Oil prices rise after Middle East tanker attacks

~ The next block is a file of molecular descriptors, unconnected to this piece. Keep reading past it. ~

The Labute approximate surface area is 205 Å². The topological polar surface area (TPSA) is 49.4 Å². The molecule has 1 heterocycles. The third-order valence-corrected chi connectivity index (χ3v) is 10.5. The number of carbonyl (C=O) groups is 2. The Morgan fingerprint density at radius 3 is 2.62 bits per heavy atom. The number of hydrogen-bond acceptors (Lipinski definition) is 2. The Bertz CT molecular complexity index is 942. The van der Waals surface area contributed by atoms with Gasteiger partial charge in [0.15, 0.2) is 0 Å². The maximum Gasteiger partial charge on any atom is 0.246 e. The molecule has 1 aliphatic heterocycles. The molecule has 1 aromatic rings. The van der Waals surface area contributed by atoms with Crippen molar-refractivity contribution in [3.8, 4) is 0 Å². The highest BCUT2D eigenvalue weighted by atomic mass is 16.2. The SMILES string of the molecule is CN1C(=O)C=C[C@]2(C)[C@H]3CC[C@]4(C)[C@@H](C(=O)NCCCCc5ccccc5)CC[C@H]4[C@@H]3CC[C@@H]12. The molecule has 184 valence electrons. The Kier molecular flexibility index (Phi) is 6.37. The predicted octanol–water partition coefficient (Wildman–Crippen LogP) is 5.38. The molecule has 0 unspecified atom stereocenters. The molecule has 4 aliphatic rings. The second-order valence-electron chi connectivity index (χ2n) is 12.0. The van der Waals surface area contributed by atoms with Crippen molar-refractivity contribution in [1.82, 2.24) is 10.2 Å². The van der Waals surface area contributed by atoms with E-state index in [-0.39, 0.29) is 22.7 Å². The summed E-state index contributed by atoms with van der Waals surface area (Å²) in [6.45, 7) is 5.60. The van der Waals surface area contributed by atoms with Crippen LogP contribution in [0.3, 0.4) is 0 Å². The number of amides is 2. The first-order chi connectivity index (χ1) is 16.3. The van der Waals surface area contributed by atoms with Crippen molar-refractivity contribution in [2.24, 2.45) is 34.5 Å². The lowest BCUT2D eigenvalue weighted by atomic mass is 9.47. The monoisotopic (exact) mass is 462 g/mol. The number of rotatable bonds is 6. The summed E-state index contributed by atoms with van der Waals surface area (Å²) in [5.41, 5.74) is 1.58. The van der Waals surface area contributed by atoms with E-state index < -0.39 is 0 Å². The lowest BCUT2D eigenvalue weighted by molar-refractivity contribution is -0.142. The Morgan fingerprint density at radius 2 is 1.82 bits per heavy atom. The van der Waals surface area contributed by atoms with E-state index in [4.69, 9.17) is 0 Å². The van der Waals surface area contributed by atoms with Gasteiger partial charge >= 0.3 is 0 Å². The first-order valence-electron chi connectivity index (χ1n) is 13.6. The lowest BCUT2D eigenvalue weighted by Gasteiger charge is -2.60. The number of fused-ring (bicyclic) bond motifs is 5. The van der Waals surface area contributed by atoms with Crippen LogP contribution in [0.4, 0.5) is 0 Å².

NEW YORK (Reuters) – Oil prices rose more than 1% on Monday, lifted by growing concern over supply disruptions in the Middle East even as a standoff in the Sino-U.S. trade talks prompted investors to fret about the global economic outlook. Brent crude futures rose 83 cents to $71.45 a barrel, a 1.2 percent gain, by 10:38 a.m. EDT (1438 GMT). U.S. West Texas Intermediate (WTI) crude futures rose 69 cents to $62.35 a barrel, a 1.1 percent gain. Saudi Arabia on Monday said two Saudi oil tankers were among vessels attacked off the coast of the United Arab Emirates. It was unclear how the attacks occurred. “The attack on a couple of Saudi oil tankers off the coast of UAE has forced an additional price spike across the energy complex as the market factors in some additional geopolitical risk,” said Jim Ritterbusch, president of Ritterbusch and Associates, in a note. The UAE said on Sunday that four commercial vessels were attacked near Fujairah, one of the world’s largest bunkering hubs. The port lies near the Strait of Hormuz, one of the world’s most important oil export waterways. Iran’s foreign ministry described the incidents as “worrisome and dreadful” and called… continue reading

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